Mary Truman checks the water meter in the back corner of her Sonoita property after being billed for using 154,000 gallons of water.
Photo by Marion Vendituoli

When part-time Sonoita resident Mary Truman got a water bill for $2141 for the month of Nov. 2018, she was sure there had been some mistake. The meter reading indicated that she had used 154,430 gallons of water, even though the water had been turned off at her house since the previous May. In August 2018, a leak had been discovered, which was repaired, and at that time Truman turned the water off at the meter. According to Truman, the water shut off is located on the company’s side of the meter. Her average water bill during the past year had been between $35 and $55, with readings of zero gallons used for Sept. and Oct. when the water had been turned off at both the meter and at her house. 

Truman, like many residents of Los Encinos and Papago Springs, is on a public water system owned by the estate of E.H. (Buck) Lewis. Truman’s property is part of the south system of the water company, which services approximately 75 customers. Southwestern Utility Management (SUM) in Tucson provides service and billing for the Water Company, as well as for 31 other water companies in Arizona. 

When Truman contacted SUM, she was told that she would have to pay the bill, even though she had not had her water on during that time. “Whatever goes through the meter you have to pay for,” Truman said she was told. According to Truman, they suggested that perhaps someone had come on her property and had stolen the water. The meter, however, is in the back corner of Truman’s property, and it would have been difficult and unlikely that a large truck could access the meter or cross her property without being noticed. 

This is not the first time that Truman has had trouble with the water company. Her bill in Dec. 2014 was $2669. “I’ve now been charged almost $5000 when I wasn’t even here,” she said. 

In May 2017, she was charged $314 for 22,830 gallons, which was ten times her average amount of water usage, according to Truman. The company replaced her meter at that point, and the readings dropped down to zero for the rest of the summer. In January 2019, the readings spiked again, up to 12,900 gallons. Testing conducted by the AZ Corporation Commission, at Truman’s expense, showed the meter inexplicably reading below the allowable range, which should indicate that she was being undercharged. Once again, her meter was sent out for testing, it was found to be reading incorrectly, and was replaced in February.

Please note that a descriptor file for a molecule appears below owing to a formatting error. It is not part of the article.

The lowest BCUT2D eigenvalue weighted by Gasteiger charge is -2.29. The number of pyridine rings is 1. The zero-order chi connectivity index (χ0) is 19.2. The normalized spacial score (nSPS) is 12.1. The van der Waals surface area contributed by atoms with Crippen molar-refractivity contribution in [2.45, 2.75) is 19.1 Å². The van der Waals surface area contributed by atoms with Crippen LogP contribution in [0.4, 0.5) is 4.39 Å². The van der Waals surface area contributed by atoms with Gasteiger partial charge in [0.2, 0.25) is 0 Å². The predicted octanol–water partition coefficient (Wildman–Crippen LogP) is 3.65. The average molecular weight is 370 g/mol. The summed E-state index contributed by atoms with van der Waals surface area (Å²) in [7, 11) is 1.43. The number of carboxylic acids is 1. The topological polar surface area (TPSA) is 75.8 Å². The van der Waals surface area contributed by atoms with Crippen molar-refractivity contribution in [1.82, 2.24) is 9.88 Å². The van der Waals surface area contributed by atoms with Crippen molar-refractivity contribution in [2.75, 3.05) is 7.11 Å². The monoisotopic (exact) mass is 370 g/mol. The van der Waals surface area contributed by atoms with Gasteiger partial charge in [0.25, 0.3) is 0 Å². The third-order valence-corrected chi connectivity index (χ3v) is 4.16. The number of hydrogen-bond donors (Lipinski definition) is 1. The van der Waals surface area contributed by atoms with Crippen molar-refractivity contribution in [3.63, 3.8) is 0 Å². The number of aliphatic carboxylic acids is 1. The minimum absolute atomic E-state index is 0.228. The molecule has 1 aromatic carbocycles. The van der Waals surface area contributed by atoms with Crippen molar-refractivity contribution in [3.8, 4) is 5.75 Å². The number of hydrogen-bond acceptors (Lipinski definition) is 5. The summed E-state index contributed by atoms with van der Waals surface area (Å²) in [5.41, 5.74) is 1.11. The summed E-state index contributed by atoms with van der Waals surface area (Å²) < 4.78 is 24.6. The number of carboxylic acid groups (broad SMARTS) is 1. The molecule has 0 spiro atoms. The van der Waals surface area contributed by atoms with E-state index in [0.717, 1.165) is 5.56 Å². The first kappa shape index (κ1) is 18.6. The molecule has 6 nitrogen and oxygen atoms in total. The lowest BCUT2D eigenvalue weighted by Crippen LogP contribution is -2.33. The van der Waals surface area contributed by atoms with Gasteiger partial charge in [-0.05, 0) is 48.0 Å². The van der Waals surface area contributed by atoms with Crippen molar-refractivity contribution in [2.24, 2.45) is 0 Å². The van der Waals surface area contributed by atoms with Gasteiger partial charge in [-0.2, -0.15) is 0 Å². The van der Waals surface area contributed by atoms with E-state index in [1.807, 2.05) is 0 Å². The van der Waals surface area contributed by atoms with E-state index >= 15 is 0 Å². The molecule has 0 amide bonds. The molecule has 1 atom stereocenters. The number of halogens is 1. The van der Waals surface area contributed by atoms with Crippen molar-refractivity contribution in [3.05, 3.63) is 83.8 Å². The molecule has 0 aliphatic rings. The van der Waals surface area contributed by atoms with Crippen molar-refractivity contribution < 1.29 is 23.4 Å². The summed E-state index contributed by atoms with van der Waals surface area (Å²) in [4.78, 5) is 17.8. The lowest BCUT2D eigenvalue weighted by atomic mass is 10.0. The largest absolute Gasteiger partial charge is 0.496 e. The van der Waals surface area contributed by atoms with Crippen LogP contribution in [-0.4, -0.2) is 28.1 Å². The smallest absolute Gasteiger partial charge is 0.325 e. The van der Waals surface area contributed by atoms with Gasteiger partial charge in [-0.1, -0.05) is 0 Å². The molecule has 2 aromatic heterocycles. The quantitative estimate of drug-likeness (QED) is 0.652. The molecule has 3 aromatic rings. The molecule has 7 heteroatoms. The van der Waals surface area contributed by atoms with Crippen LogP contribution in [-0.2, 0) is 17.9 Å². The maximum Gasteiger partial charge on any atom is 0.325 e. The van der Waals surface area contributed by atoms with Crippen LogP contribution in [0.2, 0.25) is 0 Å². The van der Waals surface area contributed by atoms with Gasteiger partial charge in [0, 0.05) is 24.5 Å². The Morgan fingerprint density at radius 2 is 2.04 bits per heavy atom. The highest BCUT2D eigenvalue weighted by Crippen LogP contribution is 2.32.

There was a further unintended consequence of Truman involving the AZ Corporation Commission. After looking at her water system, the Commission notified SUM that Truman had to, at her own expense, install a backflow preventer because she has a horse on the property. Properties with livestock are required to have this backflow preventer. She was given 30 days from April 9 to install and get the backflow preventer certified or her water would be shut off. “This is not punitive,” Paul Juhl, office manager for SUM, said. “This was initiated by the state.” 

Truman has no choice but to pay her bill or her water will be turned off by the company. In March, Truman went to the civil litigation division of the AZ Attorney General’s Office Consumer Protection Division and was granted 12 months instead of the usual 6 months to pay her bill. She is still on the hook for the late fees. “It’s just so unfair. They don’t care. I am a nervous wreck. I’m so upset.” 

Truman is not the only customer to have trouble with the water company. In November of last year, Lou Ann Kirby, of Sonoita, received a visit from a representative of SUM who told her she had a leak in her water line and that she needed to hire a plumber to fix it. “He said I had used 86,200 gallons of water that month and had depleted the system. I hired a plumber who came with an assistant and worked most of the day trying to find the leak. They charged me $400 but did not find a leak, nor even a big enough wet spot to account for over 86,000 gallons of water,” she wrote. 

“The water company charged me $1,100 and refused to compromise. If I did not pay the full amount, they would shut off the water. If I would pay $400 by Dec. 1, they would let me sign a contract to pay the balance over 6 months at $124 a month. I didn’t have my meter tested as I would have to bear the cost if it tested okay. Based on Mary Truman’s experience, I didn’t want to risk it.” She also pointed out that the company is charging her interest, even though, according to Kirby, there was no mention of that in her contract with them. 

Although he could not discuss Truman’s specific case, Juhl said that high meter readings that occur in unoccupied homes typically are due to a leak in the system or someone leaving a hose or irrigation system running. “Once water travels through the meter, it’s the customer’s responsibility,” he said. “The Company strives to accurately bill customers for their usage and will utilize all available resources to investigate and validate disputed reads or inaccuracies as appropriate,” he wrote in a follow-up email. “If the reading is ultimately found to be valid, the company will extend a payment arrangement in an effort to minimize the financial impact to the customer.” 

Truman plans to file a formal complaint and go before a judge when she returns to the area next fall. This would be the first time in Juhl’s experience that a customer has asked for a formal hearing.